Your first year in college is an incredible adventure.  It is likely your first time completely away from home.  You will experience freedoms that are totally new, but as the old saying goes, with great freedom comes great responsibility.  While every discipline of study has unique challenges, music majors have particularly heavy workloads.  You might have nearly twice as many credits as your non-music friends, and when you are done with all that homework, you face the never ending climb that happens in the practice room.

In truth, being a music major is excellent preparation for a career in music.  We are extremely busy people. Professional musicians typically balance a wild schedule of teaching, rehearsing, performing, and practicing, all while trying to keep a social schedule and a family life.  We are often our own managers, promoters, accountants, copyists, and so on.  Here are a few pieces of advice for the freshman music major.

Actively Manage Your Time

You are about to be the busiest that you have ever been in your entire life, and you won't have anyone constantly looking over your shoulder.  Only you can make sure that you get everything done.  Your high school life had a certain structure that helped you to keep things compartmentalized - all your classes were during the day, you had after school activities, and you did your studying at night.  As a college student, your classes will be spread out and you may have intense blocks of back-to-back coursework with irregular breaks.  You can't afford to wing it.  You need to be organized, to think ahead, and to anticipate what needs to happen across the day, the week, and the semester.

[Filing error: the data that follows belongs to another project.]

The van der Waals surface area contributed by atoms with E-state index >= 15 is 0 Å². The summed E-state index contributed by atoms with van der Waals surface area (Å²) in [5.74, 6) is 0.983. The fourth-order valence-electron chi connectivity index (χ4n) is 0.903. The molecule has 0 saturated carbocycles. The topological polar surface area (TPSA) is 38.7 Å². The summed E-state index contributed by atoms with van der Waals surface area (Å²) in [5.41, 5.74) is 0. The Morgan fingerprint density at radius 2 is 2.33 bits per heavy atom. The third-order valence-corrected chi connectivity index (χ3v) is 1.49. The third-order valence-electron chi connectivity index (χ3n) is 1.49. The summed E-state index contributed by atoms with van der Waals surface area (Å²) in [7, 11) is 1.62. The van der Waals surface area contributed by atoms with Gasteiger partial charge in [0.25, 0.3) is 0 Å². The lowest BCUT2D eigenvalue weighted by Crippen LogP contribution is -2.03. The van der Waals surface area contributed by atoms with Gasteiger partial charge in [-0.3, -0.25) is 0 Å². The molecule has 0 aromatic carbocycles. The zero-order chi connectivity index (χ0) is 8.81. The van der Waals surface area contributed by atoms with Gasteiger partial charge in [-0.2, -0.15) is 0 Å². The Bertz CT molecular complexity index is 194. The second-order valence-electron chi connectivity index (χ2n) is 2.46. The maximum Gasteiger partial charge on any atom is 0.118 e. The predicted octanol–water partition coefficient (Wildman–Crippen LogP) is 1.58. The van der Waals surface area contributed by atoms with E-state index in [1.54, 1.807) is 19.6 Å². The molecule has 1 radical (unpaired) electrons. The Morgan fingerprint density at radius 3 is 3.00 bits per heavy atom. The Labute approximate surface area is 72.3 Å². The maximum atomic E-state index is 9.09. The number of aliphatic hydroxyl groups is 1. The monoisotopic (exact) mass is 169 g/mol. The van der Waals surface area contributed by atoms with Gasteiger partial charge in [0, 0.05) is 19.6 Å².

The Power of the Paper Planner

There are many ways to keep track of your responsibilities.  There are plenty of apps and cloud-based solutions, like google calendar and iCal.  The trouble with these things is that you actually have to remember to look at them, and my experience as a professor tells me that many students simply forget to check their calendar, or they get distracted by other things happening on their various electronic devices.  For this reason, I strongly recommend an old school, paper planner.

One of the problems with using the calendar on your phone is that, well, your phone is a phone.  It is basically a time killing distraction machine.  A paper planner is a book that does exactly one thing, and the more you use it, the better it gets.  There is also research that indicates that we remember much more of what we write in our own handwriting.  I recommend that my students have a paper planner, and that they schedule out every waking hour of the day.  Schedule your meals, your practice, your homework and studying, and when you will go to bed.  Never be without your planner, and read it frequently.  Make notes about upcoming projects, papers, and presentations.  Fill your datebook with all your concerts and rehearsals, and don't forget those extra dress rehearsals.  It takes some time to get the book filled in, but once it is complete, you will always be able to deal with stress, depression, or boredom (it happens) by leaning on your schedule.

Keep a List of "Time Bombs"

In addition to the paper planner, you should have a separate list of the big stuff.  I call these items "time bombs," and I sort them according to the ones with the shortest fuses.  That music theory quiz next week would be high on the list because it is going to blow up soonest.  Preparing the parts for a concert next month might be in the middle of the list, where final exams and your jury would be towards the bottom.  When something big is completed, cross it off the list.  This additional bit of "big picture" organization will ensure that you don't miss something on your datebook because it didn't stand out.  Again, a little preparation at the beginning of the semester will pay off throughout the coming months.